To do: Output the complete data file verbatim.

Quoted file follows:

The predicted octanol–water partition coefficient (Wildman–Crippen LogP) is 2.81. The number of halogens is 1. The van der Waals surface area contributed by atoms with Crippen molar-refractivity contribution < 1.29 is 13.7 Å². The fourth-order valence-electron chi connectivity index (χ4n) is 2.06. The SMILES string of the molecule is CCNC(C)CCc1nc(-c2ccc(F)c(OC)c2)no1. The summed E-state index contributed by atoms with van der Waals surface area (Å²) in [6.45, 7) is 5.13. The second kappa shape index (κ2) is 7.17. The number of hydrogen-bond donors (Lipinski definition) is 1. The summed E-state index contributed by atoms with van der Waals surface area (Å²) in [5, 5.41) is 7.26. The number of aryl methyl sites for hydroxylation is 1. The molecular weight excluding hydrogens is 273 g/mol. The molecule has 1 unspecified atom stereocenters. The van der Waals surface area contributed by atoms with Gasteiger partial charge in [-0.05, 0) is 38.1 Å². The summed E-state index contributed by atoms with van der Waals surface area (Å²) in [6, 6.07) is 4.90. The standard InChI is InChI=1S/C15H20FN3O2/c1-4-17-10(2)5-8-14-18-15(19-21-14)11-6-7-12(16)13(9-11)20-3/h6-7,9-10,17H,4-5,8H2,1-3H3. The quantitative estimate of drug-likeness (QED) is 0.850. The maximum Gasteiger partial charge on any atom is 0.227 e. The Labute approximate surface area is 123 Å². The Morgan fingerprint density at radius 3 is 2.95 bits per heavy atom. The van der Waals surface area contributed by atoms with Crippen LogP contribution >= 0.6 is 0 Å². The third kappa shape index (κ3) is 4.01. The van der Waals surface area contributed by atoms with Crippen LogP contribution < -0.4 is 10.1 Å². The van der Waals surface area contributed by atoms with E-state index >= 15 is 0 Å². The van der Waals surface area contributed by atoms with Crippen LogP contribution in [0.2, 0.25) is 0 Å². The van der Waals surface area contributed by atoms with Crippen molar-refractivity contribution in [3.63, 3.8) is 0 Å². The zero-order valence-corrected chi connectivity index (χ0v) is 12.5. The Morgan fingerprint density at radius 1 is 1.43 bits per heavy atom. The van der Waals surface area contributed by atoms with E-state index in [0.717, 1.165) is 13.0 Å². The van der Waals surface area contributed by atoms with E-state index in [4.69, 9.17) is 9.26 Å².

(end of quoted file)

The predicted octanol–water partition coefficient (Wildman–Crippen LogP) is 2.81. The number of halogens is 1. The van der Waals surface area contributed by atoms with Crippen molar-refractivity contribution < 1.29 is 13.7 Å². The fourth-order valence-electron chi connectivity index (χ4n) is 2.06. The SMILES string of the molecule is CCNC(C)CCc1nc(-c2ccc(F)c(OC)c2)no1. The summed E-state index contributed by atoms with van der Waals surface area (Å²) in [6.45, 7) is 5.13. The second kappa shape index (κ2) is 7.17. The number of hydrogen-bond donors (Lipinski definition) is 1. The summed E-state index contributed by atoms with van der Waals surface area (Å²) in [5, 5.41) is 7.26. The number of aryl methyl sites for hydroxylation is 1. The molecular weight excluding hydrogens is 273 g/mol. The molecule has 1 unspecified atom stereocenters. The van der Waals surface area contributed by atoms with Gasteiger partial charge in [-0.05, 0) is 38.1 Å². The summed E-state index contributed by atoms with van der Waals surface area (Å²) in [6, 6.07) is 4.90. The standard InChI is InChI=1S/C15H20FN3O2/c1-4-17-10(2)5-8-14-18-15(19-21-14)11-6-7-12(16)13(9-11)20-3/h6-7,9-10,17H,4-5,8H2,1-3H3. The quantitative estimate of drug-likeness (QED) is 0.850. The maximum Gasteiger partial charge on any atom is 0.227 e. The Labute approximate surface area is 123 Å². The Morgan fingerprint density at radius 3 is 2.95 bits per heavy atom. The van der Waals surface area contributed by atoms with Crippen LogP contribution >= 0.6 is 0 Å². The third kappa shape index (κ3) is 4.01. The van der Waals surface area contributed by atoms with Crippen LogP contribution < -0.4 is 10.1 Å². The van der Waals surface area contributed by atoms with E-state index >= 15 is 0 Å². The van der Waals surface area contributed by atoms with Crippen LogP contribution in [0.2, 0.25) is 0 Å². The van der Waals surface area contributed by atoms with Crippen molar-refractivity contribution in [3.63, 3.8) is 0 Å². The zero-order valence-corrected chi connectivity index (χ0v) is 12.5. The Morgan fingerprint density at radius 1 is 1.43 bits per heavy atom. The van der Waals surface area contributed by atoms with E-state index in [0.717, 1.165) is 13.0 Å². The van der Waals surface area contributed by atoms with E-state index in [4.69, 9.17) is 9.26 Å².